November 8-9, 2015
Rainbow Mountain is a rather isolated and prominent summit dominating the NW side of the village of Whistler, visible from almost every good vantage point nearby. In fact, over the past few trips I had my eyes constantly on this objective and some brief research led me to the conclusion that its standard route via Rainbow Lake can be served as a snowshoe trip once there’s enough snow to cover the boulder fields. A nearby summit unofficially known as “Gin Peak” can be used as either a “Plan B” or bonus objective. With this past Monday shaping up to be the only bluebird day in this week my decision was fairly easily made. The downside was obviously the arduous trail-breaking combining with the shortened daylight time and my solution was to knock off the approach on Sunday afternoon.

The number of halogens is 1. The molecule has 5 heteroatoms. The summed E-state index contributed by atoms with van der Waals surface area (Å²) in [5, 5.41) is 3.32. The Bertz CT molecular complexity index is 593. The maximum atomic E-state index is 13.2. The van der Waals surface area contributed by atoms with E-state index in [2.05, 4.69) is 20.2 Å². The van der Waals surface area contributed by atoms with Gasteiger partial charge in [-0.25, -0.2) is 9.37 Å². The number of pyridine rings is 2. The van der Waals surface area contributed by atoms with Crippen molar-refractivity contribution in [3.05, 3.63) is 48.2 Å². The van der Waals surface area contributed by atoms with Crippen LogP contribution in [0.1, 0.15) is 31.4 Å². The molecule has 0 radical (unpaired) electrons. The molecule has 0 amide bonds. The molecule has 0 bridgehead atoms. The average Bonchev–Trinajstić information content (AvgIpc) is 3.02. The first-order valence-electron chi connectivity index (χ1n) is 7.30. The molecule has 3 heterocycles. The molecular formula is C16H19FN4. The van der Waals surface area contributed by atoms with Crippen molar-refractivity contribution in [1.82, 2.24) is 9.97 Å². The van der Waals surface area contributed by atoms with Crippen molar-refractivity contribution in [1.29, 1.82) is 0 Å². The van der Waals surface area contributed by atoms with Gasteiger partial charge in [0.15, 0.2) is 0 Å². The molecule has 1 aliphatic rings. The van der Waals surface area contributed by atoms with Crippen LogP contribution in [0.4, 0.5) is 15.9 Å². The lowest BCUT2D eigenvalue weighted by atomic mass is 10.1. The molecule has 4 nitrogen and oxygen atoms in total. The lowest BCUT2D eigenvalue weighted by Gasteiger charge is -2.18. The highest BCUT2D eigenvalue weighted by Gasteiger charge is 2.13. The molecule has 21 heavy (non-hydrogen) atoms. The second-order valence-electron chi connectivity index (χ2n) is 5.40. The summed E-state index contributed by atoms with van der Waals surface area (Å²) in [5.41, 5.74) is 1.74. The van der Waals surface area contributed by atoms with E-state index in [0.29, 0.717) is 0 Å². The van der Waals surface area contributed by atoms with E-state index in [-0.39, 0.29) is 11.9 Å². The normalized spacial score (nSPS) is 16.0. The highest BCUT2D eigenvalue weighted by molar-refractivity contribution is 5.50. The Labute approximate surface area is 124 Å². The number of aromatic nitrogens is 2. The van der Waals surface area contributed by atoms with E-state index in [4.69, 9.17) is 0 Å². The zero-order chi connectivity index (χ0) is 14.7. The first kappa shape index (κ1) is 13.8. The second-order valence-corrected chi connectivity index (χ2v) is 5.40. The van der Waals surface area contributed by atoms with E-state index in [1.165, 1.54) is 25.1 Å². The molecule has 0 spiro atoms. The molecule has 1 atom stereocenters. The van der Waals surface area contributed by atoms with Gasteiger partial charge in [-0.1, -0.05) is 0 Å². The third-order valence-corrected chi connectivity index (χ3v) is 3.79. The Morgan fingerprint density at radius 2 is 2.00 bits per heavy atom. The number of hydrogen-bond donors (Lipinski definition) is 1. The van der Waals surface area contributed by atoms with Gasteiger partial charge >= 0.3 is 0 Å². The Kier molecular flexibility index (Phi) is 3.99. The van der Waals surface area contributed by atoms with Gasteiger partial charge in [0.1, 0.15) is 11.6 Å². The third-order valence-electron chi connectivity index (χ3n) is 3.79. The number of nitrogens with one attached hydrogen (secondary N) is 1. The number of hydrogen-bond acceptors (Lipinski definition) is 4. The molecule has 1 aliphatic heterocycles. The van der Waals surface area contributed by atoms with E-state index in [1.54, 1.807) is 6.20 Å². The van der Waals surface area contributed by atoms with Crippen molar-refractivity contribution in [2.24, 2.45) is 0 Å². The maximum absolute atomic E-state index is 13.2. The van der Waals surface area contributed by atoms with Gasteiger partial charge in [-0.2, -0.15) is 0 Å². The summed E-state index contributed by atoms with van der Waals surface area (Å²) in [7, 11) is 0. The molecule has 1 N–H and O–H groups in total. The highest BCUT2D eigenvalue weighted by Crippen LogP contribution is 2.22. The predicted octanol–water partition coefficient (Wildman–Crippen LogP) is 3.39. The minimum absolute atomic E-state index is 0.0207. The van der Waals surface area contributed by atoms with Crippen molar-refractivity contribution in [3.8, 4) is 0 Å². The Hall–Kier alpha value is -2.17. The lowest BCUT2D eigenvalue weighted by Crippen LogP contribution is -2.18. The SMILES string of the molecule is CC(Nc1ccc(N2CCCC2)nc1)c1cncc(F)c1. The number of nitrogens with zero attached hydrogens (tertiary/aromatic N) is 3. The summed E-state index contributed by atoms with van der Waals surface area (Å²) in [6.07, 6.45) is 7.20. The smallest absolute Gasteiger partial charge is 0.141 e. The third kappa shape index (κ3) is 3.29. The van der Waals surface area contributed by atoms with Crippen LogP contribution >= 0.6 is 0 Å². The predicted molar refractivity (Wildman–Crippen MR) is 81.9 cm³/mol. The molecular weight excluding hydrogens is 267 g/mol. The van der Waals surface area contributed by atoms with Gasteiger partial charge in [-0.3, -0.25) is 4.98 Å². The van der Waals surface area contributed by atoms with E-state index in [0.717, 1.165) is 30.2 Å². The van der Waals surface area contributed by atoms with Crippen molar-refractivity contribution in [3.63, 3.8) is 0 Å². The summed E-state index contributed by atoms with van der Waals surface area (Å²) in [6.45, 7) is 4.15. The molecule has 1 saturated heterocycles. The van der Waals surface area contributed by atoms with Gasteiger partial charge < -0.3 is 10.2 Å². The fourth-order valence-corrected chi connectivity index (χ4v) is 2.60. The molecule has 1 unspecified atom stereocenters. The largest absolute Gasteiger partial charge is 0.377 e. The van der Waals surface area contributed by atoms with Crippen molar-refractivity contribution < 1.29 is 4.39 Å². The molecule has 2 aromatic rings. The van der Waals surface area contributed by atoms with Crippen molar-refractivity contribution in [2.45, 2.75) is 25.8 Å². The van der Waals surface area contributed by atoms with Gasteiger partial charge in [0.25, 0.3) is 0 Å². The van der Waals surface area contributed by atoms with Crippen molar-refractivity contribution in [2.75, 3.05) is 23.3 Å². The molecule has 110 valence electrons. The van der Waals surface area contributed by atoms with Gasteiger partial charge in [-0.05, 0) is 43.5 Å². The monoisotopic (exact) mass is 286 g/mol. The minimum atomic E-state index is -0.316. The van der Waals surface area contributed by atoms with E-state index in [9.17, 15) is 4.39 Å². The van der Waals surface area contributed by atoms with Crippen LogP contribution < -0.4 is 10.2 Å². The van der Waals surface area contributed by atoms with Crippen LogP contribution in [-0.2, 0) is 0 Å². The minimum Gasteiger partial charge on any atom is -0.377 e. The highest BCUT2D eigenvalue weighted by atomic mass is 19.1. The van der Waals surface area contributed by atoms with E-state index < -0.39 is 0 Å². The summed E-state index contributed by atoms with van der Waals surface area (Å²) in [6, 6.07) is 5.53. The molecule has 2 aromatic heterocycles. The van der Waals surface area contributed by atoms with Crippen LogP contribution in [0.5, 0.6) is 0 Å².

There’re two ways to approach this mountain – the traditional option from Alta Lake Road along 21 Mile Creek and the shorter route via Hanging Lake starting from near Whistler Olympic Park. I opted for the traditional route since it’s a bit more well-known hence I’d have less homework to do… I correctly located the trail-head after driving up the winding, but well-signed Alta Lake Road and started the approach at noon. There were a few branches on the lower portion of this trail and the general direction was to follow the most obvious one. After a while this trail ended and merged to a deactivated logging road and the original Rainbow Lake trail started from the end of this road. This trail was very well maintained except for the second critical bridge being removed… That creek was raging pretty high and I ended up wondering around for quite a while to find a reasonable place to boulder-hop across. After that bit of excitement I started to encounter continuous snow but thank to the work from previous parties the track was very packed down.